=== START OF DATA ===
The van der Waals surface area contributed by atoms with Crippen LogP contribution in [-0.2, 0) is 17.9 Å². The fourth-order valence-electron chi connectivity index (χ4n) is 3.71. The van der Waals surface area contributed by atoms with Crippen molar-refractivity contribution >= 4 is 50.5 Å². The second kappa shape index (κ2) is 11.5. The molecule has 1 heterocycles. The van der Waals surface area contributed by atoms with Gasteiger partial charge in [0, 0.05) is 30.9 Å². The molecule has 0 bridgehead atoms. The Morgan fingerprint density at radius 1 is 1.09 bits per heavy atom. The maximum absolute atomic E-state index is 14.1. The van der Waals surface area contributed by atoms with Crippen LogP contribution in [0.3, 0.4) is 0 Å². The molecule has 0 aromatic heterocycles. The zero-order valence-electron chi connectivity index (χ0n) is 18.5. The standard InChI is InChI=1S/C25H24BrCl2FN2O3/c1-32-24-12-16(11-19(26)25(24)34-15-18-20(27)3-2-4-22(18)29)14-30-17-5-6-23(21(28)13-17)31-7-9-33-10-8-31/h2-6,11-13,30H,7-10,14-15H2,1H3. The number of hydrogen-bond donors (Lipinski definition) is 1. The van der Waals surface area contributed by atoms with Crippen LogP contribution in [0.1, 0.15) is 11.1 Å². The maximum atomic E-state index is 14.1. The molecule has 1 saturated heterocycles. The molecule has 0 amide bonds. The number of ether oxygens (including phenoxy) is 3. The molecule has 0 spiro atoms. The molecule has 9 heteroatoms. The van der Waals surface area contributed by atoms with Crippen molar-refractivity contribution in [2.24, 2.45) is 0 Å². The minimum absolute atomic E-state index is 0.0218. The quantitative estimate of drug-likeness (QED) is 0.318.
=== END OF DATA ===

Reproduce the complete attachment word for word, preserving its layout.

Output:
The van der Waals surface area contributed by atoms with Crippen LogP contribution in [-0.2, 0) is 17.9 Å². The fourth-order valence-electron chi connectivity index (χ4n) is 3.71. The van der Waals surface area contributed by atoms with Crippen molar-refractivity contribution >= 4 is 50.5 Å². The second kappa shape index (κ2) is 11.5. The molecule has 1 heterocycles. The van der Waals surface area contributed by atoms with Gasteiger partial charge in [0, 0.05) is 30.9 Å². The molecule has 0 bridgehead atoms. The Morgan fingerprint density at radius 1 is 1.09 bits per heavy atom. The maximum absolute atomic E-state index is 14.1. The van der Waals surface area contributed by atoms with Crippen LogP contribution in [0.3, 0.4) is 0 Å². The molecule has 0 aromatic heterocycles. The zero-order valence-electron chi connectivity index (χ0n) is 18.5. The standard InChI is InChI=1S/C25H24BrCl2FN2O3/c1-32-24-12-16(11-19(26)25(24)34-15-18-20(27)3-2-4-22(18)29)14-30-17-5-6-23(21(28)13-17)31-7-9-33-10-8-31/h2-6,11-13,30H,7-10,14-15H2,1H3. The number of hydrogen-bond donors (Lipinski definition) is 1. The van der Waals surface area contributed by atoms with Crippen LogP contribution in [0.1, 0.15) is 11.1 Å². The maximum atomic E-state index is 14.1. The molecule has 1 saturated heterocycles. The molecule has 0 amide bonds. The number of ether oxygens (including phenoxy) is 3. The molecule has 0 spiro atoms. The molecule has 9 heteroatoms. The van der Waals surface area contributed by atoms with Crippen molar-refractivity contribution in [2.24, 2.45) is 0 Å². The minimum absolute atomic E-state index is 0.0218. The quantitative estimate of drug-likeness (QED) is 0.318.